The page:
Basics of Timing Recovery

  • Jan W. M. Bergmans


So far we have assumed that the receiver knows the ideal decision instants to infinite precision. In practice this will not be true, and a local time-base must be established by means of a hierarchy of synchronization mechanisms. For carrier-modulated transmission systems this hierarchy starts with carrier synchronization. This concerns the generation of a reference carrier with a phase closely matching that of the modulated data signal. Next in line, and first for the baseband transmission systems considered here, is timing recovery (also called clock recovery or bit synchronization), which serves to recover a clock at the symbol rate that is phase-locked to the incoming data. The final task is block synchronization, sometimes subdivided into word-, frame- and packet- synchronization. Here the objective is to look for the start of a message or to break the data stream into constituent parts. This is usually accomplished by embedding predefined patterns into the data stream; these can be detected by means of correlation techniques. Carrier and block synchronization are beyond the scope of this text; we refer to [15], [62], [19], [58], [35, ch. 14] and [6], [42], [13, ch. 10], respectively, for a review. Timing recovery is the subject of this chapter and the two following ones.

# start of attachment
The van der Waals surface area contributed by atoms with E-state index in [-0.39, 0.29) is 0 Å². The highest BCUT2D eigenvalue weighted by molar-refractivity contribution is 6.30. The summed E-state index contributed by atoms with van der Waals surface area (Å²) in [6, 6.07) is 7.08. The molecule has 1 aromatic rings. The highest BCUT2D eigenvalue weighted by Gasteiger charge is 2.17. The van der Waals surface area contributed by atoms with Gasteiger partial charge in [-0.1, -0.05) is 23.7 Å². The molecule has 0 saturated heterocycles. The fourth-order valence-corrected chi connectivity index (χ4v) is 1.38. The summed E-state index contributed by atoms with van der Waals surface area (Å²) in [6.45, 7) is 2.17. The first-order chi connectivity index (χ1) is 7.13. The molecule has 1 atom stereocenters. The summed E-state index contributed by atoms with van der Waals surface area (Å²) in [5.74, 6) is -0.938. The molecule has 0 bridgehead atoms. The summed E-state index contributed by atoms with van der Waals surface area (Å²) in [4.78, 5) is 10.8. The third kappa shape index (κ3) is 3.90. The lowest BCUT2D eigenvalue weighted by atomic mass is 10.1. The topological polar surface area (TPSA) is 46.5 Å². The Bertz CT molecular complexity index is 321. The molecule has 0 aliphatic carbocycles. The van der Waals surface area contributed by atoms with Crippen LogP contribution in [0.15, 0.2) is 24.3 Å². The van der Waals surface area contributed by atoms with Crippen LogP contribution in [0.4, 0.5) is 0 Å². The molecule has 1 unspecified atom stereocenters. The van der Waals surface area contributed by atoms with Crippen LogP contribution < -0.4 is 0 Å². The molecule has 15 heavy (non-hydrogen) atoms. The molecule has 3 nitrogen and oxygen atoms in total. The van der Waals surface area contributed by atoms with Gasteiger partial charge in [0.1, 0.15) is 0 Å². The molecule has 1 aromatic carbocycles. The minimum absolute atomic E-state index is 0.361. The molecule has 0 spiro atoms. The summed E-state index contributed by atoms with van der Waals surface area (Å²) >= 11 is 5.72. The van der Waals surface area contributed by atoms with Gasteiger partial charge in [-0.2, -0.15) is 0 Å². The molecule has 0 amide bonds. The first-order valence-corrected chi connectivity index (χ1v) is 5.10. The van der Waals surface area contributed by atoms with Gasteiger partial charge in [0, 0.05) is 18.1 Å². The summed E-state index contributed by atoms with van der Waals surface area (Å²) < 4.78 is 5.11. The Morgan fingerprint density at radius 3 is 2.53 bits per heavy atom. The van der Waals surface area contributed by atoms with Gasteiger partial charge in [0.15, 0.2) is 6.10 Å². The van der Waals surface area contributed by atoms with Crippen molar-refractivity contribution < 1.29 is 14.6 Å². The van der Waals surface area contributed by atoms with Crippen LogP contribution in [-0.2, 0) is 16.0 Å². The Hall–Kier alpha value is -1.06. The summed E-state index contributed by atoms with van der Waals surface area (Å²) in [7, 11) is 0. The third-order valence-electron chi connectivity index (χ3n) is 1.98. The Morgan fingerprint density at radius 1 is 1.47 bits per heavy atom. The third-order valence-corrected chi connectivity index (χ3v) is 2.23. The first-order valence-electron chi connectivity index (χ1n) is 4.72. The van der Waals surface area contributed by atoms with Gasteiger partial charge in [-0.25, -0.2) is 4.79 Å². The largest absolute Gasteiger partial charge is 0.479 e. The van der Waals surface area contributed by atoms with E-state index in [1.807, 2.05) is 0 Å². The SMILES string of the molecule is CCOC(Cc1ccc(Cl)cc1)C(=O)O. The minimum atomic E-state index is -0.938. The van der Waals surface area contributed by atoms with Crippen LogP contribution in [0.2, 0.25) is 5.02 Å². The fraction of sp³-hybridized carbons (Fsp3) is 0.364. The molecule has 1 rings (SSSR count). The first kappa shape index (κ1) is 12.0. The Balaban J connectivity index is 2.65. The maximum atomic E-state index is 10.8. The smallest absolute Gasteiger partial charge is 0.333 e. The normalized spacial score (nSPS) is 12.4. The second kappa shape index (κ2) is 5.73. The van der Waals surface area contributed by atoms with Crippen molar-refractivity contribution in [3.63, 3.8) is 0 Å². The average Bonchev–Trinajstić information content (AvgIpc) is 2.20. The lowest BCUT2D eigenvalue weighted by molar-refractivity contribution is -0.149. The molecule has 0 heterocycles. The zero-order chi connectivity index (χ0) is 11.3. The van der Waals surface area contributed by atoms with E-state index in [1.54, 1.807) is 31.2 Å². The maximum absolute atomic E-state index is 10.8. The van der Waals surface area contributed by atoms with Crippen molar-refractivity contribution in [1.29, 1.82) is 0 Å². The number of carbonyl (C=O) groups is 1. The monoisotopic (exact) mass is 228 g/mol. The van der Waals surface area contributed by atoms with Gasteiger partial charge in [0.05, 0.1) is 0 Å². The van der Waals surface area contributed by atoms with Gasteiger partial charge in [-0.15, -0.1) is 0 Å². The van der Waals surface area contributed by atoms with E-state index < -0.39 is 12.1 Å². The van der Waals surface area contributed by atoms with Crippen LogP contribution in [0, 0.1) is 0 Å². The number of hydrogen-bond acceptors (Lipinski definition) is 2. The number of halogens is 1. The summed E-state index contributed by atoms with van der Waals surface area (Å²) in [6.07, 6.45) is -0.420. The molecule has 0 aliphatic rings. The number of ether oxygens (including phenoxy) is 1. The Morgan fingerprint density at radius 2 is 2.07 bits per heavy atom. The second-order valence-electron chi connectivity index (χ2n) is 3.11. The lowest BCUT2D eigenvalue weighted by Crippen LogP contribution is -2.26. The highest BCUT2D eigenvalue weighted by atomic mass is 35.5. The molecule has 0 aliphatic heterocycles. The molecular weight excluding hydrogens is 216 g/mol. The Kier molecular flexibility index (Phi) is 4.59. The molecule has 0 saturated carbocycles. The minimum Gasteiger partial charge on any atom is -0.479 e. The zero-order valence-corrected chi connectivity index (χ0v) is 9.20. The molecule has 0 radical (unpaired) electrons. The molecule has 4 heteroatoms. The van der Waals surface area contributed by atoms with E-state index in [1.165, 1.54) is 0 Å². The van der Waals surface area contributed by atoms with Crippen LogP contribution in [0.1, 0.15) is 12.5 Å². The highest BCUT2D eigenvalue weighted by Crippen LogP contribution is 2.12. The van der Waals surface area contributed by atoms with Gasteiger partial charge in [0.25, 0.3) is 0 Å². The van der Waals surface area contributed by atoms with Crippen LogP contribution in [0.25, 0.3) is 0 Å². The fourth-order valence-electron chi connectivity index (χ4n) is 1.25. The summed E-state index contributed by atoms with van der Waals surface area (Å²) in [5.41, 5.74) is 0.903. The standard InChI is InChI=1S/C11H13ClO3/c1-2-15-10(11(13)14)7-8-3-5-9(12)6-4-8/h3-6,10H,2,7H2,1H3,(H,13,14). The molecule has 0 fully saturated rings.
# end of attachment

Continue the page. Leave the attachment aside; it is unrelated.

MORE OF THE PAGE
Timing Recovery Power Spectral Density Incoming Signal Loop Filter Initial Frequency 
These keywords were added by machine and not by the authors. This process is experimental and the keywords may be updated as the learning algorithm improves.


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Copyright information

© Springer Science+Business Media Dordrecht 1996

Authors and Affiliations

  • Jan W. M. Bergmans
    • 1
  1. 1.Philips ResearchEindhovenThe Netherlands

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